Software: Triton, TRISIS, HatMan
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|Triton, TRISIS, HatMan|
|Aliases||Triton, TRISIS, HatMan|
Associated Software Descriptions
- Change Operating Mode - Triton has the ability to halt or run a program through the TriStation protocol. TsHi.py contains instances of halt and run functions being executed.8
- Commonly Used Port - Triton framework can communicate with the implant utilizing the TriStation 'get main processor diagnostic data' command and looks for a specifically crafted packet body from which it extracts a command value and its arguments.7
- Detect Operating Mode - Triton contains a file named TS_cnames.py which contains default definitions for key state (TS_keystate). Key state is referenced in TsHi.py.8
- Detect Operating Mode - Triton contains a file named TS_cnames.py which contains default definitions for program state (TS_progstate). Program state is referenced in TsHi.py.8
- Engineering Workstation Compromise - Triton gained remote access to an SIS engineering workstation.1
- Execution through API - Triton leverages a reconstructed TriStation protocol within its framework to trigger APIs related to program download, program allocation, and program changes.7
- Exploitation for Evasion - Triton disables a firmware RAM/ROM consistency check after injects a payload (imain.bin) into the firmware memory region.394 Triconex systems include continuous means of detection including checksums for firmware and program integrity, memory and memory reference integrity, and configuration.10
- Exploitation for Privilege Escalation - Triton leverages a previously-unknown vulnerability affecting Tricon MP3008 firmware versions 10.0–10.4 allows an insecurely-written system call to be exploited to achieve an arbitrary 2-byte write primitive, which is then used to gain supervisor privileges.3
- Hooking - Triton's injector, inject.bin, changes the function pointer of the 'get main processor diagnostic data' TriStation command to the address of imain.bin so that it is executed prior to the normal handler.7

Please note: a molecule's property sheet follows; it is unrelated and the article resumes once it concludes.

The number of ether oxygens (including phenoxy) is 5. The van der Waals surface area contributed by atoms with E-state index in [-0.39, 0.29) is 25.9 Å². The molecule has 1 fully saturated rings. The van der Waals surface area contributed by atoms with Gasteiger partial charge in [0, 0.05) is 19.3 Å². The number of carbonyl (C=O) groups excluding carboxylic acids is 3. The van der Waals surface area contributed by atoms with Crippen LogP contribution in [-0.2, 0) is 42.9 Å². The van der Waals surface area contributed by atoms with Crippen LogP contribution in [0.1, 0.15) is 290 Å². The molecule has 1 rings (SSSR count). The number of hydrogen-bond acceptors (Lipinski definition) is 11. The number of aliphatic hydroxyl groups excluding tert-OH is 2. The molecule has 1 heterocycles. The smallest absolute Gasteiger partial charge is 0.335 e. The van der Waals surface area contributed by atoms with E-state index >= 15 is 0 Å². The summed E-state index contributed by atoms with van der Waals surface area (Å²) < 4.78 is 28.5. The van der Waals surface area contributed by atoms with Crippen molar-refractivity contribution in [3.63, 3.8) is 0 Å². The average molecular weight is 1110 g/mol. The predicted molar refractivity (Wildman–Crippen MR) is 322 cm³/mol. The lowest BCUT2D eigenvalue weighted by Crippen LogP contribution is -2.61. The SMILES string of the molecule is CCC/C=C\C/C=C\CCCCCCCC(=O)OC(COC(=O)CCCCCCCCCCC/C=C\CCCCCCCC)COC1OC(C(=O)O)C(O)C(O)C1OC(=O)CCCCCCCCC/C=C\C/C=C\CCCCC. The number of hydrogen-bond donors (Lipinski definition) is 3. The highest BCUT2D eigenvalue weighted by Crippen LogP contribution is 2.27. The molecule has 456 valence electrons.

- Indicator Removal on Host - Triton would reset the controller to the previous state over TriStation and if this failed it would write a dummy program to memory in what was likely an attempt at anti-forensics.7
- Loss of Safety - Triton has the capability to reprogram the SIS logic to allow unsafe conditions to persist or reprogram the SIS to allow an unsafe state – while using the DCS to create an unsafe state or hazard.1
- Masquerading - Triton was configured to masquerade as trilog.exe, which is the Triconex software for analyzing SIS logs.1
- Masquerading - Triton's injector, inject.bin, masquerades as a standard compiled PowerPC program for the Tricon.3
- Modify Controller Tasking - Triton's "argument-setting" and inject.bin shellcode are added to the program table on the Tricon so that they are executed by the firmware once each cycle.37
- Native API - Triton's imain.bin payload takes commands from the TsHi.ExplReadRam(Ex), TsHi.ExplWriteRam(Ex) and TsHi.ExplExec functions to perform operations on controller memory and registers using syscalls written in PowerPC shellcode.7
- Program Download - Triton leveraged the TriStation protocol to download programs onto Triconex Safety Instrumented System.7